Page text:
clock menu more-arrow no yes

Filed under:

Former Florida quarterback John Reaves dies at 67

New, 8 comments

Reaves set multiple NCAA records while at Florida.

NCAA Football: Florida at Vanderbilt Christopher Hanewinckel-USA TODAY Sports

Former Florida Gators quarterback John Reaves, who set school and NCAA records as a prolific passer in the late 1960s and early 1970s, was found dead in his Tampa home on Tuesday, as first reported by the Tampa Bay Times on Wednesday.

Reaves was discovered by his son, David, on Tuesday, and his cause of death is under investigation. David Reaves told the Times on Wednesday that his father appeared to have died in his sleep. Chris Harry notes on Florida’s official website that Reaves “had been dealing with health issues for years.”

Reaves was 67.

Reaves was born in Alabama but moved to Tampa as a child, and grew into a great prep athlete at T.R. Robinson High School.

At the end of the decade that also featured Steve Spurrier’s own stellar career as Florida’s starting quarterback, Reaves became a national name by throwing the pigskin even more prolifically than the Gators’ first Heisman winner. He started for Florida from 1969 to 1971, leading the Gators to a then-program-best 9-1-1 record as one of a group of “Super Sophs” that also included wide receiver Carlos Alvarez in 1969, and compiled what was then an NCAA-record 7,581 career passing yards — despite seeing his totals drop from his sophomore season to his junior year, and from his junior year to his senior campaign.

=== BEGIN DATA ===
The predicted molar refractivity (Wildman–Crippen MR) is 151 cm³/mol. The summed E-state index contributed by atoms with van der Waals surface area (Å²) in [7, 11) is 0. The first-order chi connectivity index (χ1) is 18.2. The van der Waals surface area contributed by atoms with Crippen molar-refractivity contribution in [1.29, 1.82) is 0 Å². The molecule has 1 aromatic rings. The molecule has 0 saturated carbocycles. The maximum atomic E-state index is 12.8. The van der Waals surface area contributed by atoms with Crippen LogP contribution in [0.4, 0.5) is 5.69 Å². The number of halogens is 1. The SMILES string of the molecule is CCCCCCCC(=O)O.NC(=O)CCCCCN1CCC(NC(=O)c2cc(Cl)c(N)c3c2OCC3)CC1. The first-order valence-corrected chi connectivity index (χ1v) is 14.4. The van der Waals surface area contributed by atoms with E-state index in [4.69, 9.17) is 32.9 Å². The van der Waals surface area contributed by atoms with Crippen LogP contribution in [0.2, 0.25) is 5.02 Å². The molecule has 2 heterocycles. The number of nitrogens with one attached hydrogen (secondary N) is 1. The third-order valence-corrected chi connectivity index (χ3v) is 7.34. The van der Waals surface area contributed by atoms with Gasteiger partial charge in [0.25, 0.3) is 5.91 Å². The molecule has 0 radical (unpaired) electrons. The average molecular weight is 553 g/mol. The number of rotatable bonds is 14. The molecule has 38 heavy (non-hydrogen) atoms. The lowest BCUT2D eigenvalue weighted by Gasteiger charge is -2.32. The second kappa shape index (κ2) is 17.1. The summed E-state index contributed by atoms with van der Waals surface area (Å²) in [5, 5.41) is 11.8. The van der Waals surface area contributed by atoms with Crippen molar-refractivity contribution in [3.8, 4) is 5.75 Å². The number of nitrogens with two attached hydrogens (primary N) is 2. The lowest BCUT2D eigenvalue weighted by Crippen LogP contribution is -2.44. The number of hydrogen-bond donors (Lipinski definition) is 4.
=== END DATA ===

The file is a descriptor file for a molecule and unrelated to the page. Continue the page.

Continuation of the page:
Florida’s quest to get Reaves the NCAA passing record also produced the infamous “Florida Flop” in the 1971 season finale against Miami, in which Gators defenders allowed the Hurricanes to score to get the ball back to Reaves with a change to write his name in the record books.

He did so, capping a season in which he was named a first-team All-American, and awarded the Sammy Baugh Trophy as the country’s best quarterback — and Florida won the game, 45-16, for the record.

That record for passing yardage has long since been eclipsed, as has Reaves’s SEC record for passing touchdowns, and Reaves’s career yardage total is now almost 12,000 yards fewer than the current NCAA record. But Reaves does still hold the NCAA record for interceptions in a game, having thrown a flabbergasting nine picks in a November 1969 contest against Auburn to dash what was then an undefeated season for the Gators.

Interceptions were common for Reaves, who threw no fewer than 19 in any of his three collegiate seasons and still holds the SEC career record for picks, and that problem would follow him to the professional ranks. He threw 34 picks to 17 touchdowns in a spotty nine-season NFL career spent with four different teams. And despite briefly excelling in the USFL as the quarterback for the Tampa Bay Bandits — under the tutelage of Spurrier — he would record more touchdowns than interceptions in just one professional season.

In his post-playing career, Reaves went into coaching, working as an assistant at Florida — under Spurrier, once more — in the early 1990s and then at South Carolina. But Reaves had a knack for finding tumult away from the field, with a 1983 Sports Illustrated story detailing his heavy drinking and marijuana use, and talks about his cocaine use and drunk driving arrests figuring into his work as a motivational speaker.

A 2008 arrest for aggravated assault and cocaine possession also brought Reaves back to the news, and spurred reporting on the legal and personal drama that became the headline of Reaves’s post-football life.

Still, Reaves — who worked for many years in real estate in Tampa — was a beloved member of the Florida football family, as Spurrier’s remarks on him to both the Times and Florida’s site reflect.

"It's a day to remember John, celebrate. That's the way it should be," Spurrier said. "Shed a tear a little bit, more than a little bit, then celebrate what he did while he was here on Earth."

Our thoughts and best wishes are with Reaves’s family and friends.